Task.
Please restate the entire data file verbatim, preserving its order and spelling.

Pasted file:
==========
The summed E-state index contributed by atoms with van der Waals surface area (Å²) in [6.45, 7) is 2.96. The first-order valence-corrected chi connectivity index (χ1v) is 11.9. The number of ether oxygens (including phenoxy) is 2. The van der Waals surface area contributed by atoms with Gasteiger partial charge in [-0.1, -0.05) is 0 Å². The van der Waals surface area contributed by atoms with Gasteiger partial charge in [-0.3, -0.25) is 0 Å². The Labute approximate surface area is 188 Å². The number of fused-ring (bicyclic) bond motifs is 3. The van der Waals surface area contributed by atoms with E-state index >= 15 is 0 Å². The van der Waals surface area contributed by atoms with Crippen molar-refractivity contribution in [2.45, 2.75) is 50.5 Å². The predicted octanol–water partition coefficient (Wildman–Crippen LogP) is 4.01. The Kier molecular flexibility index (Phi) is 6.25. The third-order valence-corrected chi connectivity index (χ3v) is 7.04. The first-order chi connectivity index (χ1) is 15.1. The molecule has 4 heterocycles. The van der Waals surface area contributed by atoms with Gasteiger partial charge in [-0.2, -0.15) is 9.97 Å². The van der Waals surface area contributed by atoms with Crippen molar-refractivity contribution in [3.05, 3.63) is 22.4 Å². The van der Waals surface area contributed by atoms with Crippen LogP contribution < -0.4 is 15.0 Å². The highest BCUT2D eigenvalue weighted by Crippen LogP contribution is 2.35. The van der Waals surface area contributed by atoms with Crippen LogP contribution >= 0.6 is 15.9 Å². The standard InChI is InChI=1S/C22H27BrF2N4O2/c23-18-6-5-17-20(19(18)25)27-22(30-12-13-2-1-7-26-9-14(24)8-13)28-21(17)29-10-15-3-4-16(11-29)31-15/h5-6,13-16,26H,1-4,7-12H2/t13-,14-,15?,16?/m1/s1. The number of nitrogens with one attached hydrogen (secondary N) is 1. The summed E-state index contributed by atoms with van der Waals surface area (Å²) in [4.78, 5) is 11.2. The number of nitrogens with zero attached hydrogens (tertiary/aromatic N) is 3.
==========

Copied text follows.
The summed E-state index contributed by atoms with van der Waals surface area (Å²) in [6.45, 7) is 2.96. The first-order valence-corrected chi connectivity index (χ1v) is 11.9. The number of ether oxygens (including phenoxy) is 2. The van der Waals surface area contributed by atoms with Gasteiger partial charge in [-0.1, -0.05) is 0 Å². The van der Waals surface area contributed by atoms with Gasteiger partial charge in [-0.3, -0.25) is 0 Å². The Labute approximate surface area is 188 Å². The number of fused-ring (bicyclic) bond motifs is 3. The van der Waals surface area contributed by atoms with E-state index >= 15 is 0 Å². The van der Waals surface area contributed by atoms with Crippen molar-refractivity contribution in [2.45, 2.75) is 50.5 Å². The predicted octanol–water partition coefficient (Wildman–Crippen LogP) is 4.01. The Kier molecular flexibility index (Phi) is 6.25. The third-order valence-corrected chi connectivity index (χ3v) is 7.04. The first-order chi connectivity index (χ1) is 15.1. The molecule has 4 heterocycles. The van der Waals surface area contributed by atoms with Gasteiger partial charge in [-0.2, -0.15) is 9.97 Å². The van der Waals surface area contributed by atoms with Crippen molar-refractivity contribution in [3.05, 3.63) is 22.4 Å². The van der Waals surface area contributed by atoms with Crippen LogP contribution < -0.4 is 15.0 Å². The highest BCUT2D eigenvalue weighted by Crippen LogP contribution is 2.35. The van der Waals surface area contributed by atoms with Crippen LogP contribution >= 0.6 is 15.9 Å². The standard InChI is InChI=1S/C22H27BrF2N4O2/c23-18-6-5-17-20(19(18)25)27-22(30-12-13-2-1-7-26-9-14(24)8-13)28-21(17)29-10-15-3-4-16(11-29)31-15/h5-6,13-16,26H,1-4,7-12H2/t13-,14-,15?,16?/m1/s1. The number of nitrogens with one attached hydrogen (secondary N) is 1. The summed E-state index contributed by atoms with van der Waals surface area (Å²) in [4.78, 5) is 11.2. The number of nitrogens with zero attached hydrogens (tertiary/aromatic N) is 3.